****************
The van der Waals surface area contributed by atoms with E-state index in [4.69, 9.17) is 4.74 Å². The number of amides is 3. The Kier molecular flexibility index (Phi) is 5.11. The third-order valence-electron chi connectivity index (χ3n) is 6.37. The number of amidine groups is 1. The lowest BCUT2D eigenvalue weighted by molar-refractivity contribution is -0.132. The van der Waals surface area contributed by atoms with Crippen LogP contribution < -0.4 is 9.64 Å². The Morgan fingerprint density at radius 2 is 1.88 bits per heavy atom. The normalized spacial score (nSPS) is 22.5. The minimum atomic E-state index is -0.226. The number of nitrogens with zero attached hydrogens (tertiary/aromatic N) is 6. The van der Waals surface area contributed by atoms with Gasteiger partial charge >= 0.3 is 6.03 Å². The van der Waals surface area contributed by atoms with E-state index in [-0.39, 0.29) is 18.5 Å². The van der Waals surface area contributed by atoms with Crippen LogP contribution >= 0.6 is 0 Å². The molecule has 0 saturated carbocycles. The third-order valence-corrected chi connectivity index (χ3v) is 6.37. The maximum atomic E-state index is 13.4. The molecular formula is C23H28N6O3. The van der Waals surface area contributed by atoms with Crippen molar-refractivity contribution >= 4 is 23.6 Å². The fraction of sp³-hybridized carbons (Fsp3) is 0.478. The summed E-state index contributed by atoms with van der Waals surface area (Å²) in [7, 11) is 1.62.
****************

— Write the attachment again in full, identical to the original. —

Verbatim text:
The van der Waals surface area contributed by atoms with E-state index in [4.69, 9.17) is 4.74 Å². The number of amides is 3. The Kier molecular flexibility index (Phi) is 5.11. The third-order valence-electron chi connectivity index (χ3n) is 6.37. The number of amidine groups is 1. The lowest BCUT2D eigenvalue weighted by molar-refractivity contribution is -0.132. The van der Waals surface area contributed by atoms with Crippen LogP contribution < -0.4 is 9.64 Å². The Morgan fingerprint density at radius 2 is 1.88 bits per heavy atom. The normalized spacial score (nSPS) is 22.5. The minimum atomic E-state index is -0.226. The number of nitrogens with zero attached hydrogens (tertiary/aromatic N) is 6. The van der Waals surface area contributed by atoms with Gasteiger partial charge >= 0.3 is 6.03 Å². The van der Waals surface area contributed by atoms with E-state index in [-0.39, 0.29) is 18.5 Å². The van der Waals surface area contributed by atoms with Crippen LogP contribution >= 0.6 is 0 Å². The molecule has 0 saturated carbocycles. The third-order valence-corrected chi connectivity index (χ3v) is 6.37. The maximum atomic E-state index is 13.4. The molecular formula is C23H28N6O3. The van der Waals surface area contributed by atoms with Crippen molar-refractivity contribution >= 4 is 23.6 Å². The fraction of sp³-hybridized carbons (Fsp3) is 0.478. The summed E-state index contributed by atoms with van der Waals surface area (Å²) in [7, 11) is 1.62.